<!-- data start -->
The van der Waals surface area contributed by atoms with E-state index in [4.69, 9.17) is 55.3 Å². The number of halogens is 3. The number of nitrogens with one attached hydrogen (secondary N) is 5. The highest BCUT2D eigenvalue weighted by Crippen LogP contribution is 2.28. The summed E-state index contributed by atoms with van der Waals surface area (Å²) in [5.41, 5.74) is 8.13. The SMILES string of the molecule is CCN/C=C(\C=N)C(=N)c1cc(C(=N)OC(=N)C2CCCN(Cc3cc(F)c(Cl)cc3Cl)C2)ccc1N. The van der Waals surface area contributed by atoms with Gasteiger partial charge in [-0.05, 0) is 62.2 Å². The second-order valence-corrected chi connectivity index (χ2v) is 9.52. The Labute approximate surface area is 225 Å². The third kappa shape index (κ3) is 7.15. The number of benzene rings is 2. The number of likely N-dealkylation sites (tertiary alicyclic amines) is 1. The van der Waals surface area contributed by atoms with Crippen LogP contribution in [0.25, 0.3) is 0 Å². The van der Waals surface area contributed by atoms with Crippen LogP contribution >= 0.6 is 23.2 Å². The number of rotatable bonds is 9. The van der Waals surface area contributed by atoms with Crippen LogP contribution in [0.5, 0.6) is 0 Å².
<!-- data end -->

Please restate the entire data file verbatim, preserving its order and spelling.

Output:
The van der Waals surface area contributed by atoms with E-state index in [4.69, 9.17) is 55.3 Å². The number of halogens is 3. The number of nitrogens with one attached hydrogen (secondary N) is 5. The highest BCUT2D eigenvalue weighted by Crippen LogP contribution is 2.28. The summed E-state index contributed by atoms with van der Waals surface area (Å²) in [5.41, 5.74) is 8.13. The SMILES string of the molecule is CCN/C=C(\C=N)C(=N)c1cc(C(=N)OC(=N)C2CCCN(Cc3cc(F)c(Cl)cc3Cl)C2)ccc1N. The van der Waals surface area contributed by atoms with Gasteiger partial charge in [-0.05, 0) is 62.2 Å². The second-order valence-corrected chi connectivity index (χ2v) is 9.52. The Labute approximate surface area is 225 Å². The third kappa shape index (κ3) is 7.15. The number of benzene rings is 2. The number of likely N-dealkylation sites (tertiary alicyclic amines) is 1. The van der Waals surface area contributed by atoms with Crippen LogP contribution in [0.25, 0.3) is 0 Å². The van der Waals surface area contributed by atoms with Crippen LogP contribution >= 0.6 is 23.2 Å². The number of rotatable bonds is 9. The van der Waals surface area contributed by atoms with Crippen LogP contribution in [0.5, 0.6) is 0 Å².